Date posted: 30/06/2016

Are your essays and papers writing skills up to task?

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Essays and papers can be quite a daunting task. All that material and information to be sifted through, organised and then put down in a structured way. Get it right, it will be a skill you'll be able to draw on all your life.

Not sure where to start? Don't worry: a simple, structured approach will make the task so much easier.

Types of essays

Broadly, there are three types of essays or papers: you'll need to pick one, according to the task at hand and which you feel will do a better job.

  • The analytical approach: starts with a topic and thesis, and explains these with facts rather than an opinion.
  • The persuasive approach: this persuades the reader to accept your conclusion, based on the evidence given.
  • The positional approach: this provides your viewpoint on the subject, backed with ideas and research.

Starting your essay assignment

Once you've picked your topic - if you've been given a choice - don't start writing straight away.

Do your research. Gather as much information about the subject - online, in textbooks, and in your notes from class or lectures. Now write all that - or the sources - down, don't keep it in your head. Review the resources, and cross off any repetitive ones or those that lack real substance.

Now that you have a shortlist, you'll start to see patterns and argument emerging. Do the authors have a common theme, with similar facts and figures? Is there a solid 'angle' you feel comfortable can be backed up?

Next, start on your outline. This is where you start organising the pieces of information and the messages in a logical order. Put main headings down the page with a little space in between. In general, that outline is going to start with an introduction or summary, introduce a topic (or topics), back up the position in those topics, then end with a conclusion.

Now that you've got the flow, put in the references and/or content to sit under each main heading. This leaves you with the 'skeleton' of your essay; now it's time to flesh it out.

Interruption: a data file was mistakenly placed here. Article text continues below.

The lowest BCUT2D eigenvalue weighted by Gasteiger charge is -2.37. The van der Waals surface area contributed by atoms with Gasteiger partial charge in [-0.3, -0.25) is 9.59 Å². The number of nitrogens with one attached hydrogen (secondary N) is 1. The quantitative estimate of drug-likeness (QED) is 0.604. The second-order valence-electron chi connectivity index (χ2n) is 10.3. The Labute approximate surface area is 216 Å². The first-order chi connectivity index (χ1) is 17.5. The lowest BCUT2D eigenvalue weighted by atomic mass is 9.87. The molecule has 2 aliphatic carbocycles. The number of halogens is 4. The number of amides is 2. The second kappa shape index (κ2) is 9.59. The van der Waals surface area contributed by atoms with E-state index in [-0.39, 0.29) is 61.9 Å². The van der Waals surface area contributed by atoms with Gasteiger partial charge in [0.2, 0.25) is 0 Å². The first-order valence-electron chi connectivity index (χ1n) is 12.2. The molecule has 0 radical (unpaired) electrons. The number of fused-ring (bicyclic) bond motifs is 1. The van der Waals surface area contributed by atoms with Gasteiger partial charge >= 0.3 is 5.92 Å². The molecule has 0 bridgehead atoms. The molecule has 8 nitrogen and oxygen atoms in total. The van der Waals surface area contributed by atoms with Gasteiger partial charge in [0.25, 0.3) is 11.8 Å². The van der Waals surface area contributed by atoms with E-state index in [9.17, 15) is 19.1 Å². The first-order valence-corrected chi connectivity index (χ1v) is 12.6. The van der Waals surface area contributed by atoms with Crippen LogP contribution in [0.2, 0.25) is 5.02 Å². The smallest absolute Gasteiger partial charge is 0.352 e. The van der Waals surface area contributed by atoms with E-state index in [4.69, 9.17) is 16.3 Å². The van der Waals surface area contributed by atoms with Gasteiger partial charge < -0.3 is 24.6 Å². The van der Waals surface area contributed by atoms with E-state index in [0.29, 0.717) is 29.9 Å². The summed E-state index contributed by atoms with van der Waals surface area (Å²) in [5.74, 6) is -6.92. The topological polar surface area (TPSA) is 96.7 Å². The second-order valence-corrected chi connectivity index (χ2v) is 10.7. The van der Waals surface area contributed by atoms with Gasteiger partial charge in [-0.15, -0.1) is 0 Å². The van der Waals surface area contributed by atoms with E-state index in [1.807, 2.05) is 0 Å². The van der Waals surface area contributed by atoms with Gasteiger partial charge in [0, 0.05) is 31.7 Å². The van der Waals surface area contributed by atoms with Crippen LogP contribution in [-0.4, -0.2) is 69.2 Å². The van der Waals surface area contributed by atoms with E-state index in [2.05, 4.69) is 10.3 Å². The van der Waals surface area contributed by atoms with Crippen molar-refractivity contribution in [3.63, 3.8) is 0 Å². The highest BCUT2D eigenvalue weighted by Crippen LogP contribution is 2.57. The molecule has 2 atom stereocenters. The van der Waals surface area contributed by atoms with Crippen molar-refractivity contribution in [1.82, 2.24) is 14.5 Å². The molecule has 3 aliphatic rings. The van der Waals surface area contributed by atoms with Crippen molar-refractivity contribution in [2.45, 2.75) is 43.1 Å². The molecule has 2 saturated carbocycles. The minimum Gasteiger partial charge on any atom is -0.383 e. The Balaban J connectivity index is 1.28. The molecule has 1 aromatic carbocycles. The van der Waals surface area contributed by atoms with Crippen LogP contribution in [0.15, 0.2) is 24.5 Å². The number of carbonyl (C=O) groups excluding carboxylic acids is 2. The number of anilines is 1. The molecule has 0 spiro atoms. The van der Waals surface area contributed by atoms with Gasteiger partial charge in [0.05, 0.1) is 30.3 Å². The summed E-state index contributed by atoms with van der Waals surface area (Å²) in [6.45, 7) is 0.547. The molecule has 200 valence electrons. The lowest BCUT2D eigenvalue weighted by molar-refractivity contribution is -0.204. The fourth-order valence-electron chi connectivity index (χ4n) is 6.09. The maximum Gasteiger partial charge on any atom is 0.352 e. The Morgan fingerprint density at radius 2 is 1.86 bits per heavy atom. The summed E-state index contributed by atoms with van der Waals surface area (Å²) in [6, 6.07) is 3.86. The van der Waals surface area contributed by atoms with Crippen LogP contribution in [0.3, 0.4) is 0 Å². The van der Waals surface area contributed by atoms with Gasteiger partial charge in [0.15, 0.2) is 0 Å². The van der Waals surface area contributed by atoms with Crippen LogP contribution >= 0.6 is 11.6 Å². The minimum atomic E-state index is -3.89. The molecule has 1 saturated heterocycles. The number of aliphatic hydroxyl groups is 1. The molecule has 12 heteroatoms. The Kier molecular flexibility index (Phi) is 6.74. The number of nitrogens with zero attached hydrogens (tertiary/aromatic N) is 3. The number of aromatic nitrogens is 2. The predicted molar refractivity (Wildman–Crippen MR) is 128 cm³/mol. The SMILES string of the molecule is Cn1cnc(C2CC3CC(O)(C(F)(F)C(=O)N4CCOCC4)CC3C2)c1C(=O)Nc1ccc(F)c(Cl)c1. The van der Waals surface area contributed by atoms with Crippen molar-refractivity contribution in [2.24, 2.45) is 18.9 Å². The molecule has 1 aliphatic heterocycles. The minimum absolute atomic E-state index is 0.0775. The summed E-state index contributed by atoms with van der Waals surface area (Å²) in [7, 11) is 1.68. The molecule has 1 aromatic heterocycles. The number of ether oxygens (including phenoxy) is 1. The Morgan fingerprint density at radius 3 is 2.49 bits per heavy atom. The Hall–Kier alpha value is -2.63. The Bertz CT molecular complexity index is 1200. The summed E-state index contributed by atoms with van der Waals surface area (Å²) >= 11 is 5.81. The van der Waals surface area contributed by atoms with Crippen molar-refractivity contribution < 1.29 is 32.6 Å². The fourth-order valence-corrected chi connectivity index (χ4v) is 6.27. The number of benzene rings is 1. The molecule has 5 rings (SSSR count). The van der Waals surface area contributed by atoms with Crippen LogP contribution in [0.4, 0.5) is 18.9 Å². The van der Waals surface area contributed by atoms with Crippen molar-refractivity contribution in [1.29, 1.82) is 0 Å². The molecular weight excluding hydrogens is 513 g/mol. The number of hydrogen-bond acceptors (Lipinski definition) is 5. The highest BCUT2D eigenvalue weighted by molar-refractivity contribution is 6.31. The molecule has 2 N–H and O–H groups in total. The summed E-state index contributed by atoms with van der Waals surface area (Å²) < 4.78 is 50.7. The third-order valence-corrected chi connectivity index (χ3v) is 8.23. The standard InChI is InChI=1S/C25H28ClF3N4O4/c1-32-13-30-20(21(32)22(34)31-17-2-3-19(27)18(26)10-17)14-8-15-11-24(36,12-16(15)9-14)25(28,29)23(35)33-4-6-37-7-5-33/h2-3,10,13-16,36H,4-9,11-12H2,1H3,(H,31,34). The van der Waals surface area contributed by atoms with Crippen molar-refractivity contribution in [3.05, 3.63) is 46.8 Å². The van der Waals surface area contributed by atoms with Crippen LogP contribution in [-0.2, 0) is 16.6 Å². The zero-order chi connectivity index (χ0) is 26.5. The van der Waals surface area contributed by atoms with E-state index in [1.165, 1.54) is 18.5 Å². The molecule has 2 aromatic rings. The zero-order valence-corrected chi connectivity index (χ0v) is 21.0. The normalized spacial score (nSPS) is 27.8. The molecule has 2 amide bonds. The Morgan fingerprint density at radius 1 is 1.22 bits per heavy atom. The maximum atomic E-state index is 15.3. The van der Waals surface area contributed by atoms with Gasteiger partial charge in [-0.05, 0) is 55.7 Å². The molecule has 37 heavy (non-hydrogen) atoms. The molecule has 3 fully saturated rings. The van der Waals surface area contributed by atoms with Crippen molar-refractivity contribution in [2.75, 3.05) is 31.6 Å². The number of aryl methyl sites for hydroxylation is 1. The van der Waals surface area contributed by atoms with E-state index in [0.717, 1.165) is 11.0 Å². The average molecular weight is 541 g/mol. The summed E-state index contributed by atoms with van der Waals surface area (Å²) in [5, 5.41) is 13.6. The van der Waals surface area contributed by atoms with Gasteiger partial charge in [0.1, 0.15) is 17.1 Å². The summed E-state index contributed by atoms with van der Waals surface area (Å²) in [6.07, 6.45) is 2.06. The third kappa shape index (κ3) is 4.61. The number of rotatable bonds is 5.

Writing your essay

Write a draft first - it may take a couple of goes to get the final essay right. Start with a sentence or paragraph that will intrigue the reader and make them want to read on. If you start with straight statements of facts, the reader could soon lose concentration.

Follow your outline and stick to it, otherwise your reasoning and argument may meander off and lose direction. End with a strong conclusion that summaries the argument or position, and repeat major pieces of evidence.

Next, go back and rewrite it. Then rewrite it again if you have to until you either run out of time, or feel you've got it right.

Then, review it, and get someone else to read it to see if you've missed anything.

Some general writing tips:

  • Use short sentences: try turning commas into full stops, to break a long sentence into two.
  • Be succinct: don't use unnecessarily long words to prove how clever you are; let your knowledge demonstrate that - plain language that anyone could understand is preferable over acronyms or industry-specific jargon.
  • Keep reviewing your work: writing is about getting it down on paper, reviewing and then editing; don't expect it to be perfect first time.
  • Read your essay out loud: are you stumbling at any point? If so, review and edit.
  • Spellcheck, spellcheck and spellcheck again: Any spelling or grammatical errors can leave readers with a bad impression; did we mention to spellcheck?